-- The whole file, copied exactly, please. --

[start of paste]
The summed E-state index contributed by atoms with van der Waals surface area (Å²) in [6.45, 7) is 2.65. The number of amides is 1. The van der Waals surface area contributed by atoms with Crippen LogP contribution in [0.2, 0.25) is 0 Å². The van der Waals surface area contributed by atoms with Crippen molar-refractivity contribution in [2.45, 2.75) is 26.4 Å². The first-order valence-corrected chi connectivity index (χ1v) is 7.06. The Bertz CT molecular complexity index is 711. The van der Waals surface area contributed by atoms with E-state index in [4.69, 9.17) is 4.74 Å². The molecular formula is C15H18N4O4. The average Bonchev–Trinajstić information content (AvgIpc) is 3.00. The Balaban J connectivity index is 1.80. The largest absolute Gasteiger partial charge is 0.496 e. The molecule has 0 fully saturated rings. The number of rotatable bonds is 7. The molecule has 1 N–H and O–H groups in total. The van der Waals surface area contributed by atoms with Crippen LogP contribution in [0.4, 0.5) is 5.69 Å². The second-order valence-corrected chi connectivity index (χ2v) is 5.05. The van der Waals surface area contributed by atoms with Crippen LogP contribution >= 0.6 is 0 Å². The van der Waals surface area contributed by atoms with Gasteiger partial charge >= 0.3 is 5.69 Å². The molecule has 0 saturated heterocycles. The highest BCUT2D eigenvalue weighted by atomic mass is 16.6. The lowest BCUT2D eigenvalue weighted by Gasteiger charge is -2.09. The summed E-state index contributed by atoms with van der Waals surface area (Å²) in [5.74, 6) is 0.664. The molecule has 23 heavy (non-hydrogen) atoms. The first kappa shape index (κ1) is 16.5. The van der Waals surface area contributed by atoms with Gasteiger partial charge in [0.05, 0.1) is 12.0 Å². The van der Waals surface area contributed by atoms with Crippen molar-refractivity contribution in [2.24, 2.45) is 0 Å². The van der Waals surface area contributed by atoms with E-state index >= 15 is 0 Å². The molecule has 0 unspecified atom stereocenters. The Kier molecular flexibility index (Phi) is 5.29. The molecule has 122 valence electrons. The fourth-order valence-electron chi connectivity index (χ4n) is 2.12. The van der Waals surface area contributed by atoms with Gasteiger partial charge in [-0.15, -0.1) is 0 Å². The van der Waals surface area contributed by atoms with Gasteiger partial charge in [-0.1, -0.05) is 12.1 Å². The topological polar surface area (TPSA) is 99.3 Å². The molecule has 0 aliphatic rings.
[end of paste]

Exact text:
The summed E-state index contributed by atoms with van der Waals surface area (Å²) in [6.45, 7) is 2.65. The number of amides is 1. The van der Waals surface area contributed by atoms with Crippen LogP contribution in [0.2, 0.25) is 0 Å². The van der Waals surface area contributed by atoms with Crippen molar-refractivity contribution in [2.45, 2.75) is 26.4 Å². The first-order valence-corrected chi connectivity index (χ1v) is 7.06. The Bertz CT molecular complexity index is 711. The van der Waals surface area contributed by atoms with E-state index in [4.69, 9.17) is 4.74 Å². The molecular formula is C15H18N4O4. The average Bonchev–Trinajstić information content (AvgIpc) is 3.00. The Balaban J connectivity index is 1.80. The largest absolute Gasteiger partial charge is 0.496 e. The molecule has 0 fully saturated rings. The number of rotatable bonds is 7. The molecule has 1 N–H and O–H groups in total. The van der Waals surface area contributed by atoms with Crippen LogP contribution in [0.4, 0.5) is 5.69 Å². The second-order valence-corrected chi connectivity index (χ2v) is 5.05. The van der Waals surface area contributed by atoms with Crippen LogP contribution >= 0.6 is 0 Å². The van der Waals surface area contributed by atoms with Gasteiger partial charge >= 0.3 is 5.69 Å². The molecule has 0 saturated heterocycles. The highest BCUT2D eigenvalue weighted by atomic mass is 16.6. The lowest BCUT2D eigenvalue weighted by Gasteiger charge is -2.09. The summed E-state index contributed by atoms with van der Waals surface area (Å²) in [5.74, 6) is 0.664. The molecule has 23 heavy (non-hydrogen) atoms. The first kappa shape index (κ1) is 16.5. The van der Waals surface area contributed by atoms with Gasteiger partial charge in [0.05, 0.1) is 12.0 Å². The van der Waals surface area contributed by atoms with Crippen molar-refractivity contribution in [2.24, 2.45) is 0 Å². The van der Waals surface area contributed by atoms with E-state index >= 15 is 0 Å². The molecule has 0 unspecified atom stereocenters. The Kier molecular flexibility index (Phi) is 5.29. The molecule has 122 valence electrons. The fourth-order valence-electron chi connectivity index (χ4n) is 2.12. The van der Waals surface area contributed by atoms with Gasteiger partial charge in [-0.15, -0.1) is 0 Å². The van der Waals surface area contributed by atoms with Gasteiger partial charge in [-0.1, -0.05) is 12.1 Å². The topological polar surface area (TPSA) is 99.3 Å². The molecule has 0 aliphatic rings.